Two aspects of the conquest era also cast a long shadow. Whereas African disputes had been settled by assegais and knobkerries, the Europeans introduced the latest, most destructive equipment in modern warfare — heavy guns, machine guns and rifles. Death and threats of violence became an underlying discourse between Europeans and Africans, overlaying the periodic violence in relations between African groups. Neither Lobengula with his slaves, nor the Shona paramount chiefs, had been running liberal democracies. But the new arrivals claimed to stand for a civilising mission, as well as personal enrichment.

Only a handful of missionaries and others could see that their cruelty was an affront to Christianity and peacemaking. More important was the federation of the South African territories into the Union of South Africa in But this did not include the protectorates of Bechuanaland, Swaziland and the Sotho kingdom, and, although geopolitical strategists would already have liked to include Rhodesia, the anomaly of a company-run territory was an obstacle. The British Act which set up the Union of South Africa left open the possibility that Rhodesia might join as a fifth province.

A resident commissioner, paid for by the Colonial Office, was in charge of police and army, but did not have a staff. An administrator, responsible to the company, presided over an executive and a legislative council. Significantly, the settlers acquired an elected majority on the legislative council in This complex system represented a compromise between the Colonial Office the imperial factor , the company, white settlers, and a paternalistic gesture to limit the exploitation of conquered Africans.

The colony was short of capital. The company, after a visit by its deputation from London in , decided to give preference to agricultural development over mining, which increased the competition with Africans for land. In fact, after a disappointing start, Rhodesian gold mines had produced as much as , oz in , but the British victory in the South African war exposed them to stronger competition from the south.

Even in the s there had been occasional strikes by African miners. For the British government, this was a cost-saving measure. A protectorate arrangement under the Colonial Office, as occurred in neighbouring Bechuanaland or Nyasaland, became less likely as the white population rose. Land policy for the Africans was ambiguous. To begin with, the company sought to keep Africans on the white farms, where labour was badly needed, seeing the reserves as a temporary refuge for those who could not adjust to the European way of life.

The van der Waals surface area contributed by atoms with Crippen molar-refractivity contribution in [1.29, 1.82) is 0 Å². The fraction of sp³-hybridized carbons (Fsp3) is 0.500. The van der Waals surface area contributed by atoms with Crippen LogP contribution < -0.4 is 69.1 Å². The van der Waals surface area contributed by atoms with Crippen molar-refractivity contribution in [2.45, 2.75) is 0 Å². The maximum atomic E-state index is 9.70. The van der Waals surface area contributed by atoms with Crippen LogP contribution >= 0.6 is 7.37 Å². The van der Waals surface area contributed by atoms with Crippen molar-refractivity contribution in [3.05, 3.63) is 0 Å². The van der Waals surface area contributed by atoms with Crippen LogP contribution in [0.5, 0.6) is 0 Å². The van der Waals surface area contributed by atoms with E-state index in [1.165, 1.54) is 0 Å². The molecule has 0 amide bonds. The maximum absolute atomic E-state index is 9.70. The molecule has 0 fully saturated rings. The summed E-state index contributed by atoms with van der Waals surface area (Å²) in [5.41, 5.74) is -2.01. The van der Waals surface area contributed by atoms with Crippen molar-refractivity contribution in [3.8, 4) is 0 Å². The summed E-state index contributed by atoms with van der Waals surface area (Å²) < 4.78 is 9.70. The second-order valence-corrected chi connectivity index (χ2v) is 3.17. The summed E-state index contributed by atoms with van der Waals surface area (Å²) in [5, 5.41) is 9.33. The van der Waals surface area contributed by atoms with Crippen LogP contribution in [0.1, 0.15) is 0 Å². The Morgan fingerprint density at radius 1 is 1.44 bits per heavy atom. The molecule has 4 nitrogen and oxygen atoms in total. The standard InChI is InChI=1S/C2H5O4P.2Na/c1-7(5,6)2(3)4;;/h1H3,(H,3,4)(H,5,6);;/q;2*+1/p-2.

The philosophy was assimilationist, portraying Africans as a potential proletariat. By the s the attitude to land was more clearly segregationist, and the reserves became the permanent share left to Africans.


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In the Legislative Council approved the Immorality Suppression Ordinance, which made extramarital sex between a black man and a white woman illegal. Pressure on Africans to earn money in the white economy was exercised through taxation, although African traders and individuals increasingly wanted access to European goods.

The missionaries, who had been in the country since before the conquest, but without much success in evangelism, hoped to win African souls after the defeat of their spirit mediums. They had a monopoly of African education until , and after that were running some of the most prestigious schools. Nonetheless the progress of Christianity was slow; in it was estimated that less than a tenth of the African population of around a million had been converted. It was a system destructive of family life and community traditions.

It was supported by the requirement, which was introduced prior to the rebellions, that men should carry passes to legitimise their movements. By each African man had to carry a registration certificate, and be ready to show it. Hence two features of the South African apartheid system, so much criticised as National Party racism after it was formalised after , were actually features of the Rhodesian colony over thirty years earlier. Whereas elsewhere in the African empire the British had operated by indirect rule, using the chiefly and traditional authorities to govern, in Rhodesia the native commissioners had direct power and the traditional chiefs were subordinated.